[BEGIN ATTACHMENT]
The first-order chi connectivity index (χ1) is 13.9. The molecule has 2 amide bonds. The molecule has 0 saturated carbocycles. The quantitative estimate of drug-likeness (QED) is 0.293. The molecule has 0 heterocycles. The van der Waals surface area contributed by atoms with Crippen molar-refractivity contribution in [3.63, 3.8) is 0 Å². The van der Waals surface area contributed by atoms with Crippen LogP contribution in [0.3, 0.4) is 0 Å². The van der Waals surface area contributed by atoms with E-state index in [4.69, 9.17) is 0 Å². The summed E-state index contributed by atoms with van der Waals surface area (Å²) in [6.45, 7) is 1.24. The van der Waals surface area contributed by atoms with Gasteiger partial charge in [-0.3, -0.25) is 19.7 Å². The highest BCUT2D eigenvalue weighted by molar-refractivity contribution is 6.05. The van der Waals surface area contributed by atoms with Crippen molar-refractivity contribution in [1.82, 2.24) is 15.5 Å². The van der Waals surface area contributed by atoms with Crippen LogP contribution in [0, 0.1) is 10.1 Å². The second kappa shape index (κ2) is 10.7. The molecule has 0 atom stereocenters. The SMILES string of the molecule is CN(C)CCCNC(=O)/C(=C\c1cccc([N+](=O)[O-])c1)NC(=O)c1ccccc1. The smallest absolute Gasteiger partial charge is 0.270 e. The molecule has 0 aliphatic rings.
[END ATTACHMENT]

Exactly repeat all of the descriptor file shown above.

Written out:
The first-order chi connectivity index (χ1) is 13.9. The molecule has 2 amide bonds. The molecule has 0 saturated carbocycles. The quantitative estimate of drug-likeness (QED) is 0.293. The molecule has 0 heterocycles. The van der Waals surface area contributed by atoms with Crippen molar-refractivity contribution in [3.63, 3.8) is 0 Å². The van der Waals surface area contributed by atoms with Crippen LogP contribution in [0.3, 0.4) is 0 Å². The van der Waals surface area contributed by atoms with E-state index in [4.69, 9.17) is 0 Å². The summed E-state index contributed by atoms with van der Waals surface area (Å²) in [6.45, 7) is 1.24. The van der Waals surface area contributed by atoms with Gasteiger partial charge in [-0.3, -0.25) is 19.7 Å². The highest BCUT2D eigenvalue weighted by molar-refractivity contribution is 6.05. The van der Waals surface area contributed by atoms with Crippen molar-refractivity contribution in [1.82, 2.24) is 15.5 Å². The van der Waals surface area contributed by atoms with Crippen LogP contribution in [0, 0.1) is 10.1 Å². The second kappa shape index (κ2) is 10.7. The molecule has 0 atom stereocenters. The SMILES string of the molecule is CN(C)CCCNC(=O)/C(=C\c1cccc([N+](=O)[O-])c1)NC(=O)c1ccccc1. The smallest absolute Gasteiger partial charge is 0.270 e. The molecule has 0 aliphatic rings.